Freedom Soccer Club coach Ed DeVincent had been searching for a team-building activity for his rising U-11 boys program, yet wanted to shake things up and get his kids off the soccer field at the same time.
The alternative venue was unorthodox, as was the activity itself. But when the coach found out about a new sport called footgolf building steam at the McDaniel College golf course, it seemed like a good opportunity to think outside the box.
"Just to get the kids together doing something besides training, besides practice," said DeVincent, who is also Liberty High School's athletic director. "Everybody knows golf, but a little footgolf, [it's] something different. … Everybody's having a great time."
Footgolf is played exactly as it sounds, combining the sports of soccer and golf. Replace players' golf clubs with their own feet, the golf ball with a regulation No. 5 soccer ball, and the small holes with flags on the green with wider cups dug out of fairways around McDaniel's course – the only one of its kind in Carroll County – and players are ready to begin.
The nine-hole golf course features 18 footgolf holes, each with a red marker indicating where players tee off. Holes have their own pars, and each player keeps track of his or her own stroke count for scoring.
Players are asked not to wear cleats on the course, but rather indoor soccer shoes or even tennis shoes instead.
It's unclear when the sport officially began, but with the backing of the American FootGolf League and a clear set of rules, it has become easy for local courses to adopt and operate.
As it does for golfers, the college charges $10 for adults, and $8 for children. Carts, as well as soccer balls, are available to rent.
While the course has been operating under a soft-opening in the last week, the college is planning a grand opening for July 26, though an official time has not been determined.
Head golf professional and Terror coach Mike Diehl said the addition of the footgolf course was partly out of necessity.
In the 17 years he has been involved in the golf program at McDaniel, the course's numbers slowly declined from their once prosperous counts. Golf crowds were coming in less often, and with the course conditions losing favor with some of the regulars, the school was forced to seek out other avenues of revenue.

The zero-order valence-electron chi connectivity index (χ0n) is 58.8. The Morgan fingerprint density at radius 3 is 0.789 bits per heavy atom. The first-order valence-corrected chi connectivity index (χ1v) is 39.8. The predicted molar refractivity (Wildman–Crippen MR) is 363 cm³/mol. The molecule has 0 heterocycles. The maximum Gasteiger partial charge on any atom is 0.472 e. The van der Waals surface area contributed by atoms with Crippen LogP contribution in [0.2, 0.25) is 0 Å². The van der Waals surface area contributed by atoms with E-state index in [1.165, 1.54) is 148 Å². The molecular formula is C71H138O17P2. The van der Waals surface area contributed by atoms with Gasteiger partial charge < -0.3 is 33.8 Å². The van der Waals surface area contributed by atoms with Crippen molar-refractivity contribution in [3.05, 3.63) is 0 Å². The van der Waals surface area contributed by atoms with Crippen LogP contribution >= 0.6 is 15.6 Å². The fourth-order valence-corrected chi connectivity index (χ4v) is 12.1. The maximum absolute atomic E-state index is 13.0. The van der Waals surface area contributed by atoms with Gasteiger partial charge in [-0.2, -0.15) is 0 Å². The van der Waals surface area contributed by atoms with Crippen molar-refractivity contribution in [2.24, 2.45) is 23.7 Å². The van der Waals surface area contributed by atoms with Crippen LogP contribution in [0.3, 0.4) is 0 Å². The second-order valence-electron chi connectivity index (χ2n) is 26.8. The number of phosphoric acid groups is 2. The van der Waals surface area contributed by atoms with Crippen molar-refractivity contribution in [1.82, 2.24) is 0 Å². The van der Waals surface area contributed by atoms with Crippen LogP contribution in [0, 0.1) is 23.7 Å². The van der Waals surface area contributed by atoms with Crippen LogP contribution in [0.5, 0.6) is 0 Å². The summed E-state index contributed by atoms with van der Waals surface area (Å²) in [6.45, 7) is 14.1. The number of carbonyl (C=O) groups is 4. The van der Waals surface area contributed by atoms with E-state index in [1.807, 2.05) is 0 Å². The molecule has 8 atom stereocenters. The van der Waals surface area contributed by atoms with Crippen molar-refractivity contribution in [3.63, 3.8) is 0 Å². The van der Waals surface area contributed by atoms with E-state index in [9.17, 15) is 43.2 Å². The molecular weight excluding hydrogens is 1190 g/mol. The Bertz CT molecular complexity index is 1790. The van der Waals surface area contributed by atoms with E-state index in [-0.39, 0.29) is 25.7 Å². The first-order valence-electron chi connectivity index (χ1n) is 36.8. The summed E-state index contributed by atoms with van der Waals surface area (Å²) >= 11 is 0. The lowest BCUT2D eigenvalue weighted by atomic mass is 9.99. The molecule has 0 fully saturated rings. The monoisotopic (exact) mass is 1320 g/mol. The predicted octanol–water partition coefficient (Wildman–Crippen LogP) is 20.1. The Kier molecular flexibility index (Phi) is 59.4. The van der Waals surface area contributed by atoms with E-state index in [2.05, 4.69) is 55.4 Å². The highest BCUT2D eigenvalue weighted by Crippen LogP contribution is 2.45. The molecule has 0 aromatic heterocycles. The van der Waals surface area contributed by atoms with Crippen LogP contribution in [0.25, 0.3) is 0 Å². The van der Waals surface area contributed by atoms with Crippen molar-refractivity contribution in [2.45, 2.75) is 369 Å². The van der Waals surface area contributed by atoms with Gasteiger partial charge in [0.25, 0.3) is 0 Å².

"We did some research, found footgolf at a couple of facilities in Silver Spring, Chesapeake," said Diehl, who visited the courses and found that those organizations had been experiencing similar problems, and turned to the new sport to bring in more people. "The more the footgolf goes, the more money we can hopefully make. The golf course can, in turn, benefit from that with the conditions and buying new equipment and making it better all around."
Diehl estimates the college has spent roughly $5,000 on the initial instillation of the footgolf course, as well as recent upkeep projects.
When DeVincent and his cast of boys soccer players, parents, and little brothers and sisters took to McDaniel's course Wednesday evening, there was just as much competition among the participants as there was fun.
"The coach of the team thought it would be a good idea to have team unity," said Mike Spath, who took on the 18-hole course with his two children. "I've been playing soccer my whole life, and never thought of something like this. It's a great idea."
DeVincent's 8-year-old daughter, Hannah, said, "It's fun, it helps you with your accuracy, how far you can kick it."
Since the sport is still new, especially to Carroll County, so Diehl said he's not sure how successful it will be at bringing in new clientele. While it could just be a flash in the pan, in interest the golf course's new venture has reached groups looking to hold fundraisers and events. Memberships, leagues or tournaments all have the potential to bring in, and retain, new customers.
But, with a distinct difference in clientele between the two sports, Diehl said there is still much to figure out in how the course markets itself going forward.
"The hardest part for us is to figure out how to coexist golfers and footgolfers," he said. "That seems to be the one question golfers and footgolfers ask."
While the college hopes that the new sport will drum up additional interest in the course's original intended use, the 40-50 new customers over the last week since footgolf opened has Diehl optimistic.
While there are some people looking for a different athletic outlet for their team or family, others may be in search of something completely outside the box.
"It's very hilly. You have to play the slopes," said DeVincent as he sank a shot for par. "I'm much better at this than I am at regular golf, by the way."